At his second appearance at Bow Street on 31 January 1898, Nevill was charged on remand by magistrate Sir John Bridge with "unlawfully, and with intent to defraud, by means of false and fraudulent pretences inducing Herbert Henry Spender Clay to write and affix his name to certain papers, in order that the same might be used as valuable securities". Nevill was committed for trial without bail. His securities were Colonel Gathorne-Hardy and Nevill's brother Lord Henry Nevill. The prosecution was represented by Horace Avory and Mr Sims of the Treasury. Sir George Lewis stood for the defence. [35]

The East and South Devon Advertiser remarked,

The accused was looking much brighter and smarter than on the occasion of the previous hearing, when it was evident that he was still suffering from the effects of recent illness. He stepped into the dock with a light step, and took a commanding view of the court, being apparently in no way unnerved by his position ... There was a large number of ladies and gentlemen in the court – the Extradition Court – which, being small, was inconveniently crowded. Many of those present were personal friends of one or other of the parties directly concerned in the proceedings. There were also several Scotland-yard officers watching the case. [35]

Avory said that "it seemed clear to him that the defendant had been guilty of forgery". However Justice North had said that "it was not a forgery fraudulently to induce a person to execute an instrument upon a misrepresentation of its contents", because Nevill had persuaded Spender-Clay to sign a document which was mostly covered up. Sir John Bridge considered this "a matter of great gravity ... in which a man of experience was charged with taking advantage of his experience to get money out of one who was practically only a boy". [nb 5] Nevill responded, "I am perfectly innocent of both these charges". [35]

Third appearance, Old Bailey

Nevill appeared at the Old Bailey on 15 February 1898, in front of Justice Lawrance. [40]

The defendant was brought up from below and advanced to the front of the dock, which he grasped tightly while standing upright and looking straight before him, throwing but one brief glance towards the ladies seated below the Bench ... The defendant, though outwardly calm, was labouring under supressed excitement which he endeavoured to hide. He was dressed in a black morning coat and wore a high turned-down collar and black tie, and his general appearance was spruce. An attendant pushed forward a chair into which he readily subsided. [24]

The Faringdon Advertiser commented: "Lord William Nevill is a tall, slim, clean-shaven man. He wore a dark overcoat and a black tie, and carried a silk hat in his right hand. He appeared quite at ease, and took a seat in the dock, permission having been obtained, as Sir Goerge Lewis stated that he had been in bad health recently". [39] Nevill was charged with "forging and uttering promissory notes for £3,113 and £8,000, and with forging and uttering a request and authority for the same sums, and with the intent to defraud Samuel Lewis by inducing Henry Herbert Spencer Clay to sign certain papers which might be afterwards used as valuable securities". The prosecution included Horace Avory again, and the defence team was John Lawson Walton, QC, MP, Henry Charles Richards, MP and William Otto Adolph Julius Danckwerts. Nevill pleaded guilty only to misdemeanour. On this day, Spender-Clay was exonerated from the former High Court accusation of complicity, and the total sum of signed bills was settled at £17,000 (equivalent to £1,936,050in 2020). [28] In mitigation, Nevill's counsel Lawson Walton said in his closing speech: [40]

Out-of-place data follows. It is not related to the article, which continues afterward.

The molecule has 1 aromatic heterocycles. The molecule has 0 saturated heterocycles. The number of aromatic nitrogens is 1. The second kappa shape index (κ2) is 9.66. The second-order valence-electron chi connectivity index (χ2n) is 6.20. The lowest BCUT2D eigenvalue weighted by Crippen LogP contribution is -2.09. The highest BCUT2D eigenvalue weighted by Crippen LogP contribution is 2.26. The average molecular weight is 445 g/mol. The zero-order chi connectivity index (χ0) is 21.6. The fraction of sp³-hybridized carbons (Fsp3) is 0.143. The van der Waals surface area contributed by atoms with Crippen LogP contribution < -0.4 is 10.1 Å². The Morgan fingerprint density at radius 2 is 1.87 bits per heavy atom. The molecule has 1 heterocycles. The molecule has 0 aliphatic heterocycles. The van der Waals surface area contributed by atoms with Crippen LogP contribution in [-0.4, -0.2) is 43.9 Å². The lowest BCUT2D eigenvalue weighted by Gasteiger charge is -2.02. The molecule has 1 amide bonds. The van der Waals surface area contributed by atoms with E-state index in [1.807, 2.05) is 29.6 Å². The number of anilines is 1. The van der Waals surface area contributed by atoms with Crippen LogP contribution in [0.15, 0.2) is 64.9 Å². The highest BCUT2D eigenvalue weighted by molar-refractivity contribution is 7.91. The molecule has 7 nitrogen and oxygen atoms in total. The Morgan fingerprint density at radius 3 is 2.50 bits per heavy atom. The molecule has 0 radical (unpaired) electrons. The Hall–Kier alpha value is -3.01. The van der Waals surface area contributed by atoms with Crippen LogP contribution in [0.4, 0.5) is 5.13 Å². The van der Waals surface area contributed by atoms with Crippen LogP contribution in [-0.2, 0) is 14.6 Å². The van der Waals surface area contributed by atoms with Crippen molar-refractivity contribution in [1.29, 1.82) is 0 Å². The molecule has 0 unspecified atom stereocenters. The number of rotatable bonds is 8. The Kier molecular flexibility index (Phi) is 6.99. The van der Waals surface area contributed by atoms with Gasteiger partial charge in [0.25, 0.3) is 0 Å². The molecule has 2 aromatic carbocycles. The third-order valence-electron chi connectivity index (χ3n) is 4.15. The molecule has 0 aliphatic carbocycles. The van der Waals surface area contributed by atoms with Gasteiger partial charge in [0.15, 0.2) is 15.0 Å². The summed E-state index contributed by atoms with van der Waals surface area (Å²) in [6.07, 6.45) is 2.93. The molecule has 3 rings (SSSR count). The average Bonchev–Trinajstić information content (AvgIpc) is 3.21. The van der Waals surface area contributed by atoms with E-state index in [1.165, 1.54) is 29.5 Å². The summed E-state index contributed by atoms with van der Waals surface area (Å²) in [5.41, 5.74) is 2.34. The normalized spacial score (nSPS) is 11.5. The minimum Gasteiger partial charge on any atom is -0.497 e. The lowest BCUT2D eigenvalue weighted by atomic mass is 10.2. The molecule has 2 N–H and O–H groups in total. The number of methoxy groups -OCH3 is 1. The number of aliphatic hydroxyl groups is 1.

... that there was a material distinction between the crime of forgery and misdemeanour of the class to which Lord William Nevill had pleaded guilty. Lord Wm Nevill, who undoubtedly obtained the signatures by deception, had come forward voluntarily to face the consequences of his act. He had made a full confession. He was in great financial difficulties at the time and did not properly realise that he was committing a breach of the law. He never intended that Mr Clay should suffer financially. He believed that the securities might remain in the hands of Mr Lewis until he got money from other quarters to meet his liabilities. Lord William Nevill had already suffered intensely by reason of his present position. He belonged to a family respected in all ranks of English life, and the suffering cast on his friends must have had a severe reaction on Lord William. [40]